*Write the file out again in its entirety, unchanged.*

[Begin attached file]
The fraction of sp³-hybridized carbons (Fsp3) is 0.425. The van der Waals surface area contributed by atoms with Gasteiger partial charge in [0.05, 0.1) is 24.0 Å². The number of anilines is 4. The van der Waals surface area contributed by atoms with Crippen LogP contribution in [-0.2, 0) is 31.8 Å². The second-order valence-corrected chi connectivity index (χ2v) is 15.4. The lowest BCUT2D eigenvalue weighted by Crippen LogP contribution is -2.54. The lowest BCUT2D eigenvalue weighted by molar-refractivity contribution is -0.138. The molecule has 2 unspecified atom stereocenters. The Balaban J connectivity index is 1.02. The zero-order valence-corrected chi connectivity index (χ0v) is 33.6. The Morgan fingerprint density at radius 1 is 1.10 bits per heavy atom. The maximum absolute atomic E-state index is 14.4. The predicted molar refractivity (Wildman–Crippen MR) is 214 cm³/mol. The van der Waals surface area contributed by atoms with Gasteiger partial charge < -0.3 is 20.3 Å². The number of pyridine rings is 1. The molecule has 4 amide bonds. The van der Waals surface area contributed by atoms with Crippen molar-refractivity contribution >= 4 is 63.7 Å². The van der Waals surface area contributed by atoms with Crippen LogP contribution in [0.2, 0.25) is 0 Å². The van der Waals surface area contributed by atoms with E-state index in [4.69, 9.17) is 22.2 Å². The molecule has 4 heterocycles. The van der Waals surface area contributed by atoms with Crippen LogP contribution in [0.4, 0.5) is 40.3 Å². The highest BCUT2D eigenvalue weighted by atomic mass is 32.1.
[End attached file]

The fraction of sp³-hybridized carbons (Fsp3) is 0.425. The van der Waals surface area contributed by atoms with Gasteiger partial charge in [0.05, 0.1) is 24.0 Å². The number of anilines is 4. The van der Waals surface area contributed by atoms with Crippen LogP contribution in [-0.2, 0) is 31.8 Å². The second-order valence-corrected chi connectivity index (χ2v) is 15.4. The lowest BCUT2D eigenvalue weighted by Crippen LogP contribution is -2.54. The lowest BCUT2D eigenvalue weighted by molar-refractivity contribution is -0.138. The molecule has 2 unspecified atom stereocenters. The Balaban J connectivity index is 1.02. The zero-order valence-corrected chi connectivity index (χ0v) is 33.6. The Morgan fingerprint density at radius 1 is 1.10 bits per heavy atom. The maximum absolute atomic E-state index is 14.4. The predicted molar refractivity (Wildman–Crippen MR) is 214 cm³/mol. The van der Waals surface area contributed by atoms with Gasteiger partial charge < -0.3 is 20.3 Å². The number of pyridine rings is 1. The molecule has 4 amide bonds. The van der Waals surface area contributed by atoms with Crippen molar-refractivity contribution >= 4 is 63.7 Å². The van der Waals surface area contributed by atoms with Crippen LogP contribution in [0.2, 0.25) is 0 Å². The van der Waals surface area contributed by atoms with E-state index in [4.69, 9.17) is 22.2 Å². The molecule has 4 heterocycles. The van der Waals surface area contributed by atoms with Crippen LogP contribution in [0.4, 0.5) is 40.3 Å². The highest BCUT2D eigenvalue weighted by atomic mass is 32.1.